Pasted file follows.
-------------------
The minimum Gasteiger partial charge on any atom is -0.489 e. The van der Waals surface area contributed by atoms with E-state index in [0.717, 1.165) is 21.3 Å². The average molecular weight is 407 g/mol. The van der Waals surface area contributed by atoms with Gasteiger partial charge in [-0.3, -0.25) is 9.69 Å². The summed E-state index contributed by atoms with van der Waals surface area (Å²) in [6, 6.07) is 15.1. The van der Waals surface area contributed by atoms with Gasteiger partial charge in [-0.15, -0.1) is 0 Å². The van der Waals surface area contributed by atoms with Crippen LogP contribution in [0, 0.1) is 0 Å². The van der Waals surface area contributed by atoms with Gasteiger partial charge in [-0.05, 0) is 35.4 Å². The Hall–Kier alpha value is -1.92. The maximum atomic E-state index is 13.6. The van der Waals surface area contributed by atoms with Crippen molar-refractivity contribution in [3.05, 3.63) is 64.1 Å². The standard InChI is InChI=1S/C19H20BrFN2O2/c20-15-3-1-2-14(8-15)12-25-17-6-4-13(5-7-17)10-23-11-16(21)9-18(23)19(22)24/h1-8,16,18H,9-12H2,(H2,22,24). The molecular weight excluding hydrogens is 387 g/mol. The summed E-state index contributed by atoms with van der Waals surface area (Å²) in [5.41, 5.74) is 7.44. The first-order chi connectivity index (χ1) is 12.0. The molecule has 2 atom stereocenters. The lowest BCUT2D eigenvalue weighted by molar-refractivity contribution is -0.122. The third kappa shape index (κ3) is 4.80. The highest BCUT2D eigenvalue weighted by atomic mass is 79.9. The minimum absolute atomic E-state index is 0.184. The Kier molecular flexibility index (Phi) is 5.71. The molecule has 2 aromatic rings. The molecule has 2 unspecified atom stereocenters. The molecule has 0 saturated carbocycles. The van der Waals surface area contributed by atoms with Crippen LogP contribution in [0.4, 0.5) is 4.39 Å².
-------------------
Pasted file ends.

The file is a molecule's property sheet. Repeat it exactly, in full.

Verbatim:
The minimum Gasteiger partial charge on any atom is -0.489 e. The van der Waals surface area contributed by atoms with E-state index in [0.717, 1.165) is 21.3 Å². The average molecular weight is 407 g/mol. The van der Waals surface area contributed by atoms with Gasteiger partial charge in [-0.3, -0.25) is 9.69 Å². The summed E-state index contributed by atoms with van der Waals surface area (Å²) in [6, 6.07) is 15.1. The van der Waals surface area contributed by atoms with Gasteiger partial charge in [-0.15, -0.1) is 0 Å². The van der Waals surface area contributed by atoms with Crippen LogP contribution in [0, 0.1) is 0 Å². The van der Waals surface area contributed by atoms with Gasteiger partial charge in [-0.05, 0) is 35.4 Å². The Hall–Kier alpha value is -1.92. The maximum atomic E-state index is 13.6. The van der Waals surface area contributed by atoms with Crippen molar-refractivity contribution in [3.05, 3.63) is 64.1 Å². The standard InChI is InChI=1S/C19H20BrFN2O2/c20-15-3-1-2-14(8-15)12-25-17-6-4-13(5-7-17)10-23-11-16(21)9-18(23)19(22)24/h1-8,16,18H,9-12H2,(H2,22,24). The molecular weight excluding hydrogens is 387 g/mol. The summed E-state index contributed by atoms with van der Waals surface area (Å²) in [5.41, 5.74) is 7.44. The first-order chi connectivity index (χ1) is 12.0. The molecule has 2 atom stereocenters. The lowest BCUT2D eigenvalue weighted by molar-refractivity contribution is -0.122. The third kappa shape index (κ3) is 4.80. The highest BCUT2D eigenvalue weighted by atomic mass is 79.9. The minimum absolute atomic E-state index is 0.184. The Kier molecular flexibility index (Phi) is 5.71. The molecule has 2 aromatic rings. The molecule has 2 unspecified atom stereocenters. The molecule has 0 saturated carbocycles. The van der Waals surface area contributed by atoms with Crippen LogP contribution in [0.4, 0.5) is 4.39 Å².